• 29%

    Computers and electronics

    Circuit boards, processors, chips, electronic equipment, and computer hardware and software, including applications and programming.

  • 29%

    Personnel and human resources

    Recruiting and training people, managing pay and other entitlements (like sick leave), and negotiating pay and conditions.

  • 27%

    Transportation

    Moving people or goods by air, rail, sea, or road.

  • 27%

    Sales and marketing

    Showing, promoting, and selling including marketing strategy, product demonstration, sales techniques, and sales control systems.

  • 24%

    Economics and accounting

    Economics and accounting, the financial markets, banking and checking and reporting of financial data.


Abilities

Workers use these physical and mental abilities..

  • 55%

    Static strength

    Lift, push, pull, or carry things.

  • 54%

    Trunk strength

    Use your abdominal and lower back muscles a number of times without 'giving out' or fatiguing.

  • 52%

    Visualization

    Imagine how something will look after it is moved around or changed.

  • 50%

    Near vision

    See details that are up-close (within a few feet).

  • 50%

    Extent flexibility

    Bend, stretch, twist, or reach with your body, arms, and/or legs.

  • 48%

    Multilimb coordination

    Use your arms and/or legs at the same time while sitting, standing, or lying down.

  • 48%

    Oral comprehension

    Listen to and understand what people say.

  • 46%

    Manual dexterity

    Quickly move your hand to grasp, manipulate, or assemble objects.

  • 46%

    Far vision

    See details that are far away.

  • 45%

    Deductive reasoning

    Use general rules to find answers or solve problems logically.

  • 45%

    Finger dexterity

    Put together small parts with your fingers.

  • 45%

    Inductive reasoning

    Use lots of detailed information to come up with answers or make general rules.

  • 45%

    Oral expression

    Communicate by speaking.

  • 45%

    Stamina

    Exercise for a long time without getting winded or out of breath.

  • 43%

    Problem spotting

    Notice when something is wrong or is likely to go wrong, even if you can't solve the problem.

  • 43%

    Arm-hand steadiness

    Keep your hand or arm steady.

  • 41%

    Sorting or ordering

    Order or arrange things in a pattern or sequence (e.g., numbers, letters, words, pictures, mathematical operations).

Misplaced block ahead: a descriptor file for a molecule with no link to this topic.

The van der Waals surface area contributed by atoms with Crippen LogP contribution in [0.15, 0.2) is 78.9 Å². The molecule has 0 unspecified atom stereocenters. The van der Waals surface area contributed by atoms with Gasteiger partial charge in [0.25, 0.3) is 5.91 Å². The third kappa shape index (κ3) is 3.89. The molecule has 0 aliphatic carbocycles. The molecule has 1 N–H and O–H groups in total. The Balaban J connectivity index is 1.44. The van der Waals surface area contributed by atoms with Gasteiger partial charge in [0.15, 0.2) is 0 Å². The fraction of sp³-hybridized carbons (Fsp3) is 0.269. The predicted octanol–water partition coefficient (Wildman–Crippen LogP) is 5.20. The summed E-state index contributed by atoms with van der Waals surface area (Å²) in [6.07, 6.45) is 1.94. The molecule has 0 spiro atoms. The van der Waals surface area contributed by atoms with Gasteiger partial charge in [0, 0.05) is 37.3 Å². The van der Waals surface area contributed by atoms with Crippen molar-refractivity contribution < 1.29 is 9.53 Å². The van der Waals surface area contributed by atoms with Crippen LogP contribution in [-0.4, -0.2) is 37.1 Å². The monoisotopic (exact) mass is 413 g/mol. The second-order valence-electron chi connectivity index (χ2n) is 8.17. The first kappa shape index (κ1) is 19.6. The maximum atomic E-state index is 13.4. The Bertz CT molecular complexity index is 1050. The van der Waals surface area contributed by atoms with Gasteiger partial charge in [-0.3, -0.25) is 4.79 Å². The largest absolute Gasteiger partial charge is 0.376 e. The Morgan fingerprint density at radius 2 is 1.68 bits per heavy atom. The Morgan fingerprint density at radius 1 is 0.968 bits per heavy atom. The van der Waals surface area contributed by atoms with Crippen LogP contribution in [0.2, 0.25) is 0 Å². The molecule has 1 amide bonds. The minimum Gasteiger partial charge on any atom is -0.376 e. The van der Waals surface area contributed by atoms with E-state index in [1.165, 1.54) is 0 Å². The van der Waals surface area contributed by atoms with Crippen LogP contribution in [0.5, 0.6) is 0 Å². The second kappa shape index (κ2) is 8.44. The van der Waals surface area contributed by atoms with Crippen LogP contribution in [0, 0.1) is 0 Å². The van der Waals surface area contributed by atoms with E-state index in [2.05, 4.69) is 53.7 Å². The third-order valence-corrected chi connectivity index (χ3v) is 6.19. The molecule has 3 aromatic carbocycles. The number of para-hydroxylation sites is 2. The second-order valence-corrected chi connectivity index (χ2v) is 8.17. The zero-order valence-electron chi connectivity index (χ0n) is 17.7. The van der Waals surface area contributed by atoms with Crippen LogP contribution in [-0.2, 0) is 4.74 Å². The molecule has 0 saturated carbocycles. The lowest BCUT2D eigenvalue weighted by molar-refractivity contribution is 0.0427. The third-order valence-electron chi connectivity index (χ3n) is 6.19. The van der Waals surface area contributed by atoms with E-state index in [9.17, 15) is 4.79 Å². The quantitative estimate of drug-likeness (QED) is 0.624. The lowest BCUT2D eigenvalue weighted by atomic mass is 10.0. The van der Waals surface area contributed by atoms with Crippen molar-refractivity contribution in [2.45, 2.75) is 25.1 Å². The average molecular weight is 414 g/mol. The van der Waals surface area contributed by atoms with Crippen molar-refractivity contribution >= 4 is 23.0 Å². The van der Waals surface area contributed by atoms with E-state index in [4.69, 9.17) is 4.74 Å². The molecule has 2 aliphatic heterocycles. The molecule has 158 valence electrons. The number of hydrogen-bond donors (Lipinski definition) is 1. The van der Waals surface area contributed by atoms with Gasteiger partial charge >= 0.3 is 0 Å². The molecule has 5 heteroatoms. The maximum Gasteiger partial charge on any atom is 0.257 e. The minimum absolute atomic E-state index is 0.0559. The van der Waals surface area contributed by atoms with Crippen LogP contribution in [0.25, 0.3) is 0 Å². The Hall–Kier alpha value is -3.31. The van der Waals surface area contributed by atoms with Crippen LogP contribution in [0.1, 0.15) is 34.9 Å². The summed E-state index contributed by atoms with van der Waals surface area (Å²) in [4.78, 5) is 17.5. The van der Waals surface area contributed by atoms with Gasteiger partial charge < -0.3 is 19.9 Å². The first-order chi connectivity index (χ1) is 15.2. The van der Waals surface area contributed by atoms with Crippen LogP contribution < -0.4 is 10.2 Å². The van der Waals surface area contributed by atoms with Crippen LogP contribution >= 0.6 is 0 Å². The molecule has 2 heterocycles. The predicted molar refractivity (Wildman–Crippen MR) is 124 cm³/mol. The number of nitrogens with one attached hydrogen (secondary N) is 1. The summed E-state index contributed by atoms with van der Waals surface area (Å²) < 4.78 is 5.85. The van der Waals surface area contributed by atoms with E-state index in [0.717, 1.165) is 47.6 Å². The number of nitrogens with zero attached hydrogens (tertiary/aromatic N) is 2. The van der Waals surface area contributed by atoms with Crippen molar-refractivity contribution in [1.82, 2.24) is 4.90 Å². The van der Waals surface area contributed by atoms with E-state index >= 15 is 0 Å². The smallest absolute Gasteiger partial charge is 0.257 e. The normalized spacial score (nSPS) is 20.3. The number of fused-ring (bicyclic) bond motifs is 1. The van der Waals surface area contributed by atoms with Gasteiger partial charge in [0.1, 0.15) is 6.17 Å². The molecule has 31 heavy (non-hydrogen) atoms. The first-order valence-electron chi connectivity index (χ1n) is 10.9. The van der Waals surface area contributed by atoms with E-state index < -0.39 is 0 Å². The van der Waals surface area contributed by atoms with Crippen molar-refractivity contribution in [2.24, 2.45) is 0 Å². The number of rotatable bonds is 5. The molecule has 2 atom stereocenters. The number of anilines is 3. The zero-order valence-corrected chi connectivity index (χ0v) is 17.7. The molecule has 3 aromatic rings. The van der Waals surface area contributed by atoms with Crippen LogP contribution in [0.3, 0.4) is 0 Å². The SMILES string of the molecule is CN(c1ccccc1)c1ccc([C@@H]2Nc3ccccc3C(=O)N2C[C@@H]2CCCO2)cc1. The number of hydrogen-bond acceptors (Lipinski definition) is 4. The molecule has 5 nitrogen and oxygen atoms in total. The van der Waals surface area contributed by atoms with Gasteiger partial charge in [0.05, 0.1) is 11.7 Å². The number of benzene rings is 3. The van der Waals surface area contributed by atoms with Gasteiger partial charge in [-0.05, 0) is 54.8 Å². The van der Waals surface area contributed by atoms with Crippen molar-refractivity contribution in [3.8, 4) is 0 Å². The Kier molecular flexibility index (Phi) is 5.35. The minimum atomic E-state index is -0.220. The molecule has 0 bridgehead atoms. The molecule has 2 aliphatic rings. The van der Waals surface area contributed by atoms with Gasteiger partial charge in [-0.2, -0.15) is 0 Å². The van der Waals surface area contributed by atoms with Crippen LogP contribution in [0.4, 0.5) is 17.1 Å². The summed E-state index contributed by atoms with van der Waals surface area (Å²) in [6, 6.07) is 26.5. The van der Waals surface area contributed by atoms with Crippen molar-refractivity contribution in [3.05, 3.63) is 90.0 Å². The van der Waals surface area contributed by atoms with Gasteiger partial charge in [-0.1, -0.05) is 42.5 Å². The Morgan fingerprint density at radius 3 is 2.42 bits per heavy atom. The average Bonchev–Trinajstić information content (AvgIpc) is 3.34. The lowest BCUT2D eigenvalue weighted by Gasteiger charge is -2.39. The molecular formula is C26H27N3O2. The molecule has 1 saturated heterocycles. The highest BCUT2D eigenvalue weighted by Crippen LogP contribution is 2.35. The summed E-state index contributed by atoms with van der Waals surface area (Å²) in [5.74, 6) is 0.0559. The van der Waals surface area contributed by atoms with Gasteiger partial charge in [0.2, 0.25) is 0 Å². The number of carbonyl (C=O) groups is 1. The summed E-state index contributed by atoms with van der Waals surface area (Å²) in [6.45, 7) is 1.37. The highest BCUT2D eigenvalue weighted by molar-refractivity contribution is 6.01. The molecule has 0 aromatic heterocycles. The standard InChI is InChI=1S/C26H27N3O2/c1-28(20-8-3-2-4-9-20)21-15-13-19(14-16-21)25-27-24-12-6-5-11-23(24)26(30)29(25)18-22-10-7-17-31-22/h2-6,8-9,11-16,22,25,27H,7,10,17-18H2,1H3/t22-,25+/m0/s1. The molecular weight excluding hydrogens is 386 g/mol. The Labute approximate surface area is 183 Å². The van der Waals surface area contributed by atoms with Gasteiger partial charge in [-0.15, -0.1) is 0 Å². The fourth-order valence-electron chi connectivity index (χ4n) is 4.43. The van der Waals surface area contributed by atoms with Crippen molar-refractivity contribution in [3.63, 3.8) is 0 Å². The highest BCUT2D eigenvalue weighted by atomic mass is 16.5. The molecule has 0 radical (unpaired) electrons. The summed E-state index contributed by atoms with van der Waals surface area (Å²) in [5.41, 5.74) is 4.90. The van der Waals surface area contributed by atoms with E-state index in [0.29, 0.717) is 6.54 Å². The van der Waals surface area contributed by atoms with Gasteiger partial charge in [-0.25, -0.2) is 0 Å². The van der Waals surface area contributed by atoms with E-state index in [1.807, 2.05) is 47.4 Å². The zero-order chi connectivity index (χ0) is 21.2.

• 41%

    Categorising

    Come up with different ways of grouping things.

  • 41%

    Depth perception

    Decide which thing is closer or further away from you, or decide how far away it is.

  • 41%

    Speech recognition

    Identify and understand the speech of another person.


Activities

These are kinds of activities workers regularly do in this job.

  • 79%

    Handling and moving objects

    Using hands and arms in handling, installing, positioning, moving and manipulating objects.

  • 71%

    Doing physically active work

    Use your arms, legs and whole body, such as climbing, lifting, balancing, walking, stooping, and handling objects.

  • 61%

    Planning and prioritising work

    Deciding on goals and putting together a detailed plan to get the work done.

  • 61%

    Coordinating the work of a team

    Getting members of a group to work together to finish a task.

  • 55%

    Communicating within a team

    Giving information to co-workers by telephone, in writing, or in person.

  • 54%

    Controlling equipment or machines

    Operating machines or processes either directly or using controls (not including computers or vehicles).

  • 52%

    Driving vehicles or equipment

    Running, manoeuvring, navigating, or driving things like forklifts, vehicles, aircraft, or water craft.

  • 50%

    Monitoring people, processes and things

    Checking objects, actions, or events, and keeping an eye out for problems.

  • 50%

    Guiding and directing staff

    Guiding and directing staff, including setting and monitoring performance standards.

  • 48%

    Keeping your knowledge up-to-date

    Keeping up-to-date with technology and new ideas.

  • 48%

    Building good relationships

    Building good working relationships and keeping them over time.

  • 47%

    Researching and investigating

    Looking for, getting and understanding different kinds of information.

  • 46%

    Scheduling work and activities

    Working out the timing of events, programs, and activities, as well as the work of others.

  • 46%

    Making decisions and solving problems

    Using information to work out the best solution and solve problems.

  • 45%

    Looking for changes over time

    Comparing objects, actions, or events. Looking for differences between them or changes over time.

  • 44%

    Checking for errors or defects

    Inspecting equipment, structures, or materials for errors, problems or defects.

  • 39%

    Checking compliance with standards

    Deciding whether events or processes comply with laws, regulations, or standards.